LB 623 allows individuals who have applied for and received DACA status to apply for a special class of driver’s license to permit them to legally drive and purchase the accompanying liability insurance. That is it. It does not grant them monetary benefits, health benefits, voting rights, or any other aspect of citizenship.  Like any documented foreign worker, it allows them to legally drive.

The scope of support for LB 623 is broad across the state, especially in agriculture. The Nebraska Cattlemen, Nebraska Dairy Association, Nebraska Restaurant Association, Nebraska Retail Federation, and National Safety Council of Nebraska are but a few organizations who recognize the importance of the “dreamers” to the future growth of Nebraska agriculture and our economy.

These children represent the most complicated component of the immigration discussion. On the federal level, our immigration system is broken. In the meantime, we have productive, documented, tax-paying young men and women who can die in service to our country, teach our children, heal our family and friends, and obtain licensure for any number of professions–yet we deny them a license to drive. Common sense must prevail above the screaming of political pundits on this issue.

As with any bill, the language of LB 623 can be fluid and I look forward to extensive debate among my colleagues on this issue. As always, I appreciate your input on LB 623 and any issue before the Legislature. To contact my office, please call 402-471-2732 or email at For daily updates, please follow me on Twitter at @JohnKuehnDVM.

Senator John Kuehn, District 38


Letter to the District – Week 11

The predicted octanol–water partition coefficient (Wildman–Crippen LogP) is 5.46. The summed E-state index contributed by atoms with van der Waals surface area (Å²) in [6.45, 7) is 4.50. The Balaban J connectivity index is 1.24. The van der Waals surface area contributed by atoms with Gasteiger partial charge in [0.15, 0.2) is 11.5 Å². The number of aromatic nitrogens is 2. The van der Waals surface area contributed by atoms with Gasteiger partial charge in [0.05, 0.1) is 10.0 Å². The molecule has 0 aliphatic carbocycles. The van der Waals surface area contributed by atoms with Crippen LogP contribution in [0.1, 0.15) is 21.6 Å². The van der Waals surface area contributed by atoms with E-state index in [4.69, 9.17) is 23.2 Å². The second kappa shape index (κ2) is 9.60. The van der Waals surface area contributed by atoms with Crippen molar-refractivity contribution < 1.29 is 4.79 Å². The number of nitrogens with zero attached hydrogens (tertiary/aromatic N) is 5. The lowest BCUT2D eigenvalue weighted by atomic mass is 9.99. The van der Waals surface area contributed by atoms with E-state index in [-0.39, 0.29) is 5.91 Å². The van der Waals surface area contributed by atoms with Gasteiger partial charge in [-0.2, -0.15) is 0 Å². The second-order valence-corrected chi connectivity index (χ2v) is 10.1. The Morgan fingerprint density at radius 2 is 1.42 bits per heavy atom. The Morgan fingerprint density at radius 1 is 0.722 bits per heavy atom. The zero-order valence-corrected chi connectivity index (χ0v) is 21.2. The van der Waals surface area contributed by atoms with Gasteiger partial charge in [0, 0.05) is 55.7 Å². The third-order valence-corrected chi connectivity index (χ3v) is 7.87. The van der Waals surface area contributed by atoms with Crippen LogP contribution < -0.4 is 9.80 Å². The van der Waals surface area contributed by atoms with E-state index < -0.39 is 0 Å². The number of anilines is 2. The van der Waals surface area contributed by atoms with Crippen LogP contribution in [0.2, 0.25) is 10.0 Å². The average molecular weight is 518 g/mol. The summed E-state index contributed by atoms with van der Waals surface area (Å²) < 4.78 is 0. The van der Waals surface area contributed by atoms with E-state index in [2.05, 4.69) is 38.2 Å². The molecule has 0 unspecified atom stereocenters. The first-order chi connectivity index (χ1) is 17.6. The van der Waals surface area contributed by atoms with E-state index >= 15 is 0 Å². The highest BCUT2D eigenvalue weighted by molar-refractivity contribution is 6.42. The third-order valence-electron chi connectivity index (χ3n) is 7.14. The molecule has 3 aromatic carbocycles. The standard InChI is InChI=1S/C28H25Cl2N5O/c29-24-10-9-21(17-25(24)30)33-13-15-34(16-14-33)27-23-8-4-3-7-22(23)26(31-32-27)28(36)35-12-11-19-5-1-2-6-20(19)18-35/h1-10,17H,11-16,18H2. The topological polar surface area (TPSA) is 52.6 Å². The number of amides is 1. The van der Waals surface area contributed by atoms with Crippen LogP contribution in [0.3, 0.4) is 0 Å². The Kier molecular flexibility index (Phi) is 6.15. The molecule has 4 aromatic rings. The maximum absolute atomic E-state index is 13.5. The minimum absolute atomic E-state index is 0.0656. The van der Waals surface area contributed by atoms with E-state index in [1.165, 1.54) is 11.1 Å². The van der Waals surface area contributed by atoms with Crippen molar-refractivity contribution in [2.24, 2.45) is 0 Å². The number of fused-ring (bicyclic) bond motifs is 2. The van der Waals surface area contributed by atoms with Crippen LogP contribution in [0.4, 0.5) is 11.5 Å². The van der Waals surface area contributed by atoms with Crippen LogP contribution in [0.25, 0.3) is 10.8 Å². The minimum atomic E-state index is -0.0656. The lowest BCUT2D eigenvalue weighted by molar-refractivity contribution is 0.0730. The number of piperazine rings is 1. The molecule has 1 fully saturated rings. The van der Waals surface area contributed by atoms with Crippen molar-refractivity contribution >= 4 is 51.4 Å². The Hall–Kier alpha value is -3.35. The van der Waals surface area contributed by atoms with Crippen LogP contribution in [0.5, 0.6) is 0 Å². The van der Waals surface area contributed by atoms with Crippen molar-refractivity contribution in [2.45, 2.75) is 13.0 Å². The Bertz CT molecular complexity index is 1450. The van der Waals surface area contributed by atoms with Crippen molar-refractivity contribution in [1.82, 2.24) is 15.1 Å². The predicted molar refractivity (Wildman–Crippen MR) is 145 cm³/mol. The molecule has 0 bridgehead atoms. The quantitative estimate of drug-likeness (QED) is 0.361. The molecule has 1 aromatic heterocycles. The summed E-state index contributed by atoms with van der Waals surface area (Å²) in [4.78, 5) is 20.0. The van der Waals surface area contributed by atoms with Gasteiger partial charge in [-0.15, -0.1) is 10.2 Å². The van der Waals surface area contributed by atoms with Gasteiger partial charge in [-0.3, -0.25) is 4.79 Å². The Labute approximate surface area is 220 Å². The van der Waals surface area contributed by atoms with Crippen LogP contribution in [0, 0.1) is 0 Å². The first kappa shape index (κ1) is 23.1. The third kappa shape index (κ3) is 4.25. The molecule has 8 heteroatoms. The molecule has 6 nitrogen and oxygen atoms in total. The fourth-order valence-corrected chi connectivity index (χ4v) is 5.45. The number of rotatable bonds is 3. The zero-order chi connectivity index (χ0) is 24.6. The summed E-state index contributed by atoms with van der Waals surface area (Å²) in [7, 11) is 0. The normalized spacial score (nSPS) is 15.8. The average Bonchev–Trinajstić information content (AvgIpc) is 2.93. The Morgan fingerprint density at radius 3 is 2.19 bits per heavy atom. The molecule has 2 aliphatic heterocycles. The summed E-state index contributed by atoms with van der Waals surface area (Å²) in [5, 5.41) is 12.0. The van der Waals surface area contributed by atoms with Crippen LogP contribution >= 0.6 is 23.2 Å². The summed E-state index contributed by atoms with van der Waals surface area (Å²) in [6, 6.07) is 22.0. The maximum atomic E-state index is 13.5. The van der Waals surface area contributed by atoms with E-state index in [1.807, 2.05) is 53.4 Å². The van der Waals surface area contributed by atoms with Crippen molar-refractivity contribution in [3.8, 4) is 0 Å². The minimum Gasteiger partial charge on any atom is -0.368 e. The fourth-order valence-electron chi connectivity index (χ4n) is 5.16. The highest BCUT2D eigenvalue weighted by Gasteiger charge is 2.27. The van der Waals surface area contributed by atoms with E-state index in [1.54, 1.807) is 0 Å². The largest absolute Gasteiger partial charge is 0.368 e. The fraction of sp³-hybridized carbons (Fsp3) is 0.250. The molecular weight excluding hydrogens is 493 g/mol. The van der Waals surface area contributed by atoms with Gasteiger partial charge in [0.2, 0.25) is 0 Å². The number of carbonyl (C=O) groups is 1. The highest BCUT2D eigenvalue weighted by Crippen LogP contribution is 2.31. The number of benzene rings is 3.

April 2nd, 2015

The value of Nebraska’s transportation infrastructure is immeasurable. We take for granted the extensive network of roads, highways, and bridges that enable our population and billions of dollars in commercial and agricultural activity to move across our state on a daily basis. It takes more than 2.2 million semitrailer loads to transport Nebraska’s grain crops from field to market every year alone. However, our roads and bridges are aging and a great percentage of our infrastructure is in dire need of repair.

The facts about our infrastructure’s disrepair are grim: 19% of Nebraska’s bridges are deemed structurally deficient ranking – 6th worst in the country. The Department of Roads estimates a need of $10.2 billion over the next 20 years to repair or improve our increasingly decimated network of highways.

Nebraska is not alone in this problem. In recent years, federal funding for road construction and maintenance has stalled. With little assistance on the horizon from Congress, states across the country are now responsible for implementing independent solutions.  On the local level, elimination of state general fund aid to cities and counties has placed significant pressure on their budgets, requiring many to use the full extent of their property tax authority to maintain and repair vital infrastructure.

The state can not continue to “kick the can down the road” on such a vital piece of the state’s economic growth. Each year the Legislature fails to address this problem, the greater the expense becomes for the taxpayers and our local and county governments. Staying on the current path is not acceptable. The revenue from a gas tax increase would offset the stress currently placed on Nebraska’s counties and municipalities and their dependence on property tax revenue.

This past week LB 610 passed the first round of floor debate. Introduced by Senator Jim Smith, LB 610 would increase the state’s gas tax by 1.5 cents per year over the next four years. By 2019, it is estimated the state would generate $80 million in annual revenue to go directly to road and bridge improvement. South Dakota and Iowa, along with 10 other states, have recently addressed their infrastructure funding gaps with an increased gas tax.